Ravens gamble with Lamar Jackson franchise tag

Lamar Jackson, as expected, won’t be an unrestricted free agent when NFL free agency opens next week. 

But in a twist, the MVP quarterback will still be allowed to test the market. 

The Baltimore Ravens utilized the non-exclusive franchise tag Tuesday on Jackson, meaning the 2018 first-rounder can now also negotiate with other teams as he searches for a long-term contract. If Jackson fails to agree to a long-term deal and signs the tag, he’ll return to Baltimore on a one-year, $32.4 million contract. 

Still, it was telling that the Ravens will let Jackson field other offers after months of not being able to extend their star quarterback. The two sides have been unable to strike an agreement as Jackson reportedly seeks a fully guaranteed contract similar to the five-year, $230 million deal that the Cleveland Browns gave to quarterback Deshaun Watson. 

If Jackson signs an offer sheet from another team, the franchise tag allows Baltimore to match the offer — or receive two first-round draft picks as compensation for his departure. 

“Having not yet reached a long-term deal with Lamar Jackson, we will use the franchise tag,” Ravens general manager Eric DeCosta said in a statement. “There have been many instances across the league and in Baltimore when a player has been designated with the franchise tag and signed a long-term deal that same year. 

“We will continue to negotiate in good faith with Lamar, and we are hopeful that we can strike a long-term deal that is fair to both Lamar and the Ravens. Our ultimate goal is to build a championship team with Lamar Jackson leading the way for many years to come.”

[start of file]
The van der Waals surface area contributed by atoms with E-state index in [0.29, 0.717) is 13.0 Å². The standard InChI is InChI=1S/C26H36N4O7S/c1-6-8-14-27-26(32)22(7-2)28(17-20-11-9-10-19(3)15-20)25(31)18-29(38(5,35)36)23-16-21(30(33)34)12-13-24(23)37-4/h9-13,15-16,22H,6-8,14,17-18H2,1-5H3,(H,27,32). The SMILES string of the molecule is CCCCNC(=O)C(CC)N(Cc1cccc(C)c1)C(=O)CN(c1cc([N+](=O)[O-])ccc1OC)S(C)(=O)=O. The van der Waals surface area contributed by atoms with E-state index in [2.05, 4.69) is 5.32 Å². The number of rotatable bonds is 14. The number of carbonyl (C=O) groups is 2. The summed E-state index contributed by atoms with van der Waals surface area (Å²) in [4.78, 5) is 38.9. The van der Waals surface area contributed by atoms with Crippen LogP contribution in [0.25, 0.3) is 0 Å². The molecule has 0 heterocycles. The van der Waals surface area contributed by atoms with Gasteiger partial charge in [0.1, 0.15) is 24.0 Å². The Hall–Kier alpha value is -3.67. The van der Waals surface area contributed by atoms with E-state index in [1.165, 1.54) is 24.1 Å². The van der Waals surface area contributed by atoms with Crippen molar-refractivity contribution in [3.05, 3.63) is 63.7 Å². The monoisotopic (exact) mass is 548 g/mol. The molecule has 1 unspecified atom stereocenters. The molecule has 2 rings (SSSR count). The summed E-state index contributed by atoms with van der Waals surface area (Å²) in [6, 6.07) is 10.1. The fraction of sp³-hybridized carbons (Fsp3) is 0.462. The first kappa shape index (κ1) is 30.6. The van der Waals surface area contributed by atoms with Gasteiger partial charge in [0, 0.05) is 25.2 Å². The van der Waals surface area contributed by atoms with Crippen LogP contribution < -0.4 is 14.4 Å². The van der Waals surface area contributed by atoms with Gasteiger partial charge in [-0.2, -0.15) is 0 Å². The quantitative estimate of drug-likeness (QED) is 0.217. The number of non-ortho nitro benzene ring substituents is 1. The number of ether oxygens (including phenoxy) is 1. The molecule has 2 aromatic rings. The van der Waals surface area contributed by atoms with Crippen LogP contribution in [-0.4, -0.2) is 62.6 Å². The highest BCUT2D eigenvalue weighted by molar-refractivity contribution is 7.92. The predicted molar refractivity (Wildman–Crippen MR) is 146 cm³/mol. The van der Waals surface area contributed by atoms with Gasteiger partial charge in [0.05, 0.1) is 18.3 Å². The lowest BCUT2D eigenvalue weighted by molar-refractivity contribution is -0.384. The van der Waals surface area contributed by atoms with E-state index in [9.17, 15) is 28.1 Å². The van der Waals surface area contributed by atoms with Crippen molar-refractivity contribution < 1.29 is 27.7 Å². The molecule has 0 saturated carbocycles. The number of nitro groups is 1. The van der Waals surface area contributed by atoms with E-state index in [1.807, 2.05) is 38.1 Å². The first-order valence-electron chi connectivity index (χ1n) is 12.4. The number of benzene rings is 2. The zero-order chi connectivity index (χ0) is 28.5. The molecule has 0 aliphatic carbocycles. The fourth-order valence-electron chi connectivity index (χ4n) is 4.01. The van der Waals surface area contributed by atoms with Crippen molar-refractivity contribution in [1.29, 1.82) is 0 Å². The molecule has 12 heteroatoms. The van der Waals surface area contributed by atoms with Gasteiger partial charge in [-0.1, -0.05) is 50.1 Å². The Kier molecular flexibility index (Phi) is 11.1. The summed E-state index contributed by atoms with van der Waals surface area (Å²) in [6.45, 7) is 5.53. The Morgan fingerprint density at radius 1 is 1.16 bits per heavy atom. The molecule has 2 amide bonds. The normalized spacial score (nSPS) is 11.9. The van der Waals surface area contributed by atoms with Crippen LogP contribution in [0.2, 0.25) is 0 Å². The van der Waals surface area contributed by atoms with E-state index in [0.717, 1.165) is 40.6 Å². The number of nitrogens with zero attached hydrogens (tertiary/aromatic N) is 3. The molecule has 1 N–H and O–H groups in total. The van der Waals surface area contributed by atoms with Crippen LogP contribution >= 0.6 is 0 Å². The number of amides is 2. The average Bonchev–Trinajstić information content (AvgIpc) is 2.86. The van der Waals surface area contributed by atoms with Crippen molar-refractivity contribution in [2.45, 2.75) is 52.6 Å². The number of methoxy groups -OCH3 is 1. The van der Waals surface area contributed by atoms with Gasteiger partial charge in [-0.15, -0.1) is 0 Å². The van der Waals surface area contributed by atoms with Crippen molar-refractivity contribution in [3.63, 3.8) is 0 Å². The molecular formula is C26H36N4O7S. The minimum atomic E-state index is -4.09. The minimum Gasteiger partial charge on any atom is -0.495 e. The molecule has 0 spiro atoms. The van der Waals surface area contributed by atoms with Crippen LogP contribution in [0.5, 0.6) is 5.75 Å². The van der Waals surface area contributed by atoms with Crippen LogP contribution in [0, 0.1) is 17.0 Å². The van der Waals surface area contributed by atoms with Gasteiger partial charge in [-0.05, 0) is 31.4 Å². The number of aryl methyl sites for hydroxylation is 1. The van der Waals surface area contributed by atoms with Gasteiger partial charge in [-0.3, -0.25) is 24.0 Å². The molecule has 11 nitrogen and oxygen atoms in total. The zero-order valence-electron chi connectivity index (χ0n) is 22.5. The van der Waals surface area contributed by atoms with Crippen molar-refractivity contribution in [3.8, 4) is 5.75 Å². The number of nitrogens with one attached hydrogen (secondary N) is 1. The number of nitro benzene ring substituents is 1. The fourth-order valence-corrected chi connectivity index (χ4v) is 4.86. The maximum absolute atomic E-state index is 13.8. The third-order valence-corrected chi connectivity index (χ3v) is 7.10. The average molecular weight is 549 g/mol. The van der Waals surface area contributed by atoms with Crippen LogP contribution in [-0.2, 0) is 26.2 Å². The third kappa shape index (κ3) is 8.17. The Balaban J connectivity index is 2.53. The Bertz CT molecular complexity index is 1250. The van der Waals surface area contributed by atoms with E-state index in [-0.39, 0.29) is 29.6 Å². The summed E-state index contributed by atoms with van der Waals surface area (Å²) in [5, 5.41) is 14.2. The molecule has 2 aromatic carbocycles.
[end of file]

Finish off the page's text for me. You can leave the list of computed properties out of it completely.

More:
With Jackson able to talk to other teams, the main question becomes whether any franchise will be able to successfully lure the quarterback away. Watson’s fully guaranteed contract reportedly became a subject of frustration among NFL owners. Ravens owner Steve Bisciotti even told reporters last year that he wished Cleveland hadn’t given a full multi-year guarantee — adding “it’ll make negotiations harder with others.”

But Watson’s contract has yet to lead to massive fully guaranteed contracts for quarterbacks. Denver’s Russell Wilson and Arizona’s Kyler Murray, for example, have since signed new deals without a full guarantee. And on Tuesday, the New York Giants reached a four-year, $160 million extension with quarterback Daniel Jones — who received $82 million guaranteed at signing. 

Jones, like Jackson, was seen as a candidate for the franchise tag, but the two sides ultimately got a deal done in time before Tuesday’s 4 p.m. deadline. 

Complicating matters, Jackson has represented himself throughout this process as he does not have an agent. The quarterback has reportedly received guidance from the players’ union and his mother.

The Ravens, meanwhile, bucked convention by opting to use the non-exclusive franchise tag. For quarterbacks, teams often opt to use the exclusive version of the tag, which prevents players from negotiating elsewhere. Dak Prescott received the exclusive tag from the Dallas Cowboys in 2020, as did Kirk Cousins from Washington in 2017. 

Washington, however, used the non-exclusive version of the tag on Cousins in 2016. That year, Cousins did not seek other offers and accepted the one-year contract immediately. In 2018, as a free agent, he left Washington to sign a three-year, $84 million contract with the Minnesota Vikings — all of which was guaranteed. 

If Jackson tests the market, he could have a litany of suitors. After all, the 26-year-old is a dynamic star who has excelled at throwing and rushing the ball. The two-time Pro Bowler has had 12 games with at least 100 rushing yards, a record for quarterbacks. And he won the MVP in 2019 after leading the league in passing touchdowns (36) and rushing yards per attempt (6.9). 

But his injury history may also give some teams pause as he’s played in 12 games in each of the last two seasons. He missed the final six weeks of last season, including the playoffs, in part because of a knee injury that he later revealed to be a sprained PCL. 

Jackson was one of six players to be given the franchise tag this year, joining Raiders running back Josh Jacobs, Cowboys running back Tony Pollard, Giants running back Saquon Barkley, Jaguars tight end Evan Engram and Commanders defensive tackle Daron Payne. 

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